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Pandohie to succeed Thompson as boss of Seprod. Plans import pushback and regional market expansion

Published:Friday | November 7, 2014 | 12:00 AM
Richard Pandohie ... CEO/managing director-designate of Seprod Limited. File Photos
Byron Thompson, retiring CEO/managing director of Seprod Limited. File Photo

Avia Collinder, Business Reporter

Richard Pandohie is "happy" to get back into manufacturing, having been tapped to lead Seprod Limited, a top producer of food and industrial products.

The new CEO and managing director-designate is in his first week on the job, but he won't take the reins of the company until January, when longtime Managing Director Byron Thompson retires at age 71.

Pandohie's early posting is to allow for a transition of leadership.

The former engineer has walked away from international tobacco giant British American Tobacco Plc (BAT), the parent of Carreras, which he ran until 2013 when he was assigned to another job in the group.

He says the Seprod job offered him the opportunity to return home and to once again 'bat on home pitch'.

As Seprod's boss, Pandohie says he is planning to use the company's strong brand equity for a bigger push into regional markets.

Although he diverted into distribution as head of Carreras, manufacturing has been familiar territory.

Starting out at Alcan as an engineer, he later worked at the Jamaica Biscuit Company as operations manager from 1995 to 1997, and later regional operations manager for Kraft Foods' operations in the Caribbean and Central America, up to 2001.

Pandohie was on secondment to British American Tobacco Caribbean and Central America for three years before returning in 2010 as managing director of Carreras.

He was promoted by BAT in 2013 to business development manager for the Caribbean and Central America, a job based in Panama.

He has come back to Jamaica, he now says, to take up the challenge of import substitution by working in his favourite field.

"When you look at the government policy as exists today, for it to really work, import substitution has to be a key part of the component. I thought this was an opportune time to come back and to get involved in a sector that is going to play a very important role in Jamaica's future," Pandohie told the Financial Gleaner.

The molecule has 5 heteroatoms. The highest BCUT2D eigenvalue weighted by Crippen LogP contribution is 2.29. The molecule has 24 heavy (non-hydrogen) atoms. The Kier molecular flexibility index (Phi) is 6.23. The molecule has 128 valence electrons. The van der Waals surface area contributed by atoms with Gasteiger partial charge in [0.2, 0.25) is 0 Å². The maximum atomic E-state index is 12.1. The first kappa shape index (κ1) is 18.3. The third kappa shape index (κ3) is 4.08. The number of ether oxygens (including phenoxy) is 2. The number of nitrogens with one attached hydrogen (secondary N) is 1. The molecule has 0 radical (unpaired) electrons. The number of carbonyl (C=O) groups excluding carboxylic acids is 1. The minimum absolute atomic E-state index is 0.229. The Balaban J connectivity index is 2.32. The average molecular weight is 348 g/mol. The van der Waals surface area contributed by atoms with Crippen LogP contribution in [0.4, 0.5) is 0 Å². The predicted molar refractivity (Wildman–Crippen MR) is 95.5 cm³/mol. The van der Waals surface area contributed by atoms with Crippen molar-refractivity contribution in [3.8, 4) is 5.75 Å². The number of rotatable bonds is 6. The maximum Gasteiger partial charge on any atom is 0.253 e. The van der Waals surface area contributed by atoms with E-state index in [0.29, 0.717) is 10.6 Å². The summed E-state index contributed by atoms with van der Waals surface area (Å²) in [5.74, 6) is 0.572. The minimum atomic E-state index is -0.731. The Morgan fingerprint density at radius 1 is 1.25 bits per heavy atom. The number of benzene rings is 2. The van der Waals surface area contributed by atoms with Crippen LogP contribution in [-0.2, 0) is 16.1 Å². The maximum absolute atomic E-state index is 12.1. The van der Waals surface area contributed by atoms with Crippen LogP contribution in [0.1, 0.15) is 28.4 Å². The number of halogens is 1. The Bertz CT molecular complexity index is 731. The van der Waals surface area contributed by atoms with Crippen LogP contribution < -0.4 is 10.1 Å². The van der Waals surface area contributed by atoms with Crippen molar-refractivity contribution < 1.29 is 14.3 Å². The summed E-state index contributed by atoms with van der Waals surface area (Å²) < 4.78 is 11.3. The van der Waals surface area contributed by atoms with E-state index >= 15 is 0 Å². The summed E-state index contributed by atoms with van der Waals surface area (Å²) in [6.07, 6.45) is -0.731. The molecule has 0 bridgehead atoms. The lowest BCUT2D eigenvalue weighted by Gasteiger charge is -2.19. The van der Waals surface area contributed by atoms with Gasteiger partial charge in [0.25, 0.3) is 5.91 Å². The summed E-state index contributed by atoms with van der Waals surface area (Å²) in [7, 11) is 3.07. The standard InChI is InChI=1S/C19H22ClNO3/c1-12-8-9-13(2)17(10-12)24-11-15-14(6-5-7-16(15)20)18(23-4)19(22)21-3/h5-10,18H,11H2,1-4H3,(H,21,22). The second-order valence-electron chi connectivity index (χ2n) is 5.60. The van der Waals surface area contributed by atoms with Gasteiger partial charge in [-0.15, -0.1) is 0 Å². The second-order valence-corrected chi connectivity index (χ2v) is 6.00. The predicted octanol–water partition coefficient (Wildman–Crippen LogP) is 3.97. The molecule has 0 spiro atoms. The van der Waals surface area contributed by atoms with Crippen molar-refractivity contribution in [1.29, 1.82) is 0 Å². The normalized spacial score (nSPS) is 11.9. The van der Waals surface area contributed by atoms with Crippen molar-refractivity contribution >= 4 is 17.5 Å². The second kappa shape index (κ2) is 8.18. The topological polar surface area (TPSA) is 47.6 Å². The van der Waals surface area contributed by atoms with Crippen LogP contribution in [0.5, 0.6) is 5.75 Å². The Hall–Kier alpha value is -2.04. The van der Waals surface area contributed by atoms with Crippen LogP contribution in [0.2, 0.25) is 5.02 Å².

"For me, it is just gratifying to have been selected as the person to lead this organisation. I am looking forward to being a manufacturer again, to adding value ... I am very excited."

While Seprod Chairman Paul 'PB' Scott was not availablefor comment on the expectations of the new CEO, he noted in the

company's 2013 annual report that the performance of the sugar operation, Golden Grove, was disappointing and weighed on the company's results.

Last year, group earnings increased, but only marginally to $1.75 per share, from $1.70 per share. Revenue from Golden Grove fell 21 per cent.

In the chairman's statement to shareholders, Scott said Seprod-owned brands, including Chiffon, Butterkist, Miracle, Serge, Lider and Chef, which he described as "great", should be made a more central focus.

"It is imperative that Seprod focuses on the development of these brands both domestically and in the export markets," he said.

Last year, Thompson delivered nine per cent growth in group revenue to $14 billion, but profit fell to $768 million, from $834 million.

In the nine months ending September 2014, the company's sales topped $11 billion, up from $10.3 billion, while profit climbed from $718 million or $1.54 per share to $851 million or $1.73 per share.

Seprod is currently valued at about $14 billion by assets.

Thompson was quoted in the annual report saying that while exports were not as buoyant as expected in 2013, growth occurred in most markets with exports sales up by 13.3 per cent. Exported products included biscuits, milk-based products, juices, corn products, and oils and fats.

Pandohie said the potential for improving market share was "tremendous".

" One of the things we are definitely going to work on is improving brand reach to the region. Within the Caribbean and Latin America is a lot of opportunity for growth. We can create jobs here and value in Jamaica by selling elsewhere. We can do what the Trinidadians have done," he said.

Seprod Limited was incorporated in Jamaica in July 1940 and became a public company listed on the Jamaica Stock Exchange in 1985.

The top three shareholders in Seprod are Mussons Jamaica Limited, the Coconut industry Board and GraceKennedy Pension Fund.

National Insurance Fund and Scotia Jamaica Investment Management Limited round out the top five owners.